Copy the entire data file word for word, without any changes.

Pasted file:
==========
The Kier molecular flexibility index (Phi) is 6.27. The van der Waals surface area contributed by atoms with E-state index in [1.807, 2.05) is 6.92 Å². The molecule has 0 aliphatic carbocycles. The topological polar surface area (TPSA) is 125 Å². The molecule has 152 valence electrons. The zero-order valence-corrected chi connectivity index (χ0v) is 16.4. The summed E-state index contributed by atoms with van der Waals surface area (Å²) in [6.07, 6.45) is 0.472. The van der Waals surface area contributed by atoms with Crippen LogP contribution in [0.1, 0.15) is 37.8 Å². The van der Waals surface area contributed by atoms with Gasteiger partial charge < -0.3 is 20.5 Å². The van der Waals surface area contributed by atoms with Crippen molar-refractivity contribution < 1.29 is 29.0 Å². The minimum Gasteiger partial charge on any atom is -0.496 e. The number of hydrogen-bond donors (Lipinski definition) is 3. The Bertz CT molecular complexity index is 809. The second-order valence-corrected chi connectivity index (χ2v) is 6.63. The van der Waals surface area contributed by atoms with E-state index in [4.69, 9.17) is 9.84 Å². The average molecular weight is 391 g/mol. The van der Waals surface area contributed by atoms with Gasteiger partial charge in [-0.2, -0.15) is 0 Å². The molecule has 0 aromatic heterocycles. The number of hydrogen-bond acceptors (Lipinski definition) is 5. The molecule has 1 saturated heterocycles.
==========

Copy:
The Kier molecular flexibility index (Phi) is 6.27. The van der Waals surface area contributed by atoms with E-state index in [1.807, 2.05) is 6.92 Å². The molecule has 0 aliphatic carbocycles. The topological polar surface area (TPSA) is 125 Å². The molecule has 152 valence electrons. The zero-order valence-corrected chi connectivity index (χ0v) is 16.4. The summed E-state index contributed by atoms with van der Waals surface area (Å²) in [6.07, 6.45) is 0.472. The van der Waals surface area contributed by atoms with Crippen LogP contribution in [0.1, 0.15) is 37.8 Å². The van der Waals surface area contributed by atoms with Gasteiger partial charge < -0.3 is 20.5 Å². The van der Waals surface area contributed by atoms with Crippen molar-refractivity contribution < 1.29 is 29.0 Å². The minimum Gasteiger partial charge on any atom is -0.496 e. The number of hydrogen-bond donors (Lipinski definition) is 3. The Bertz CT molecular complexity index is 809. The second-order valence-corrected chi connectivity index (χ2v) is 6.63. The van der Waals surface area contributed by atoms with E-state index in [4.69, 9.17) is 9.84 Å². The average molecular weight is 391 g/mol. The van der Waals surface area contributed by atoms with Gasteiger partial charge in [-0.2, -0.15) is 0 Å². The molecule has 0 aromatic heterocycles. The number of hydrogen-bond acceptors (Lipinski definition) is 5. The molecule has 1 saturated heterocycles.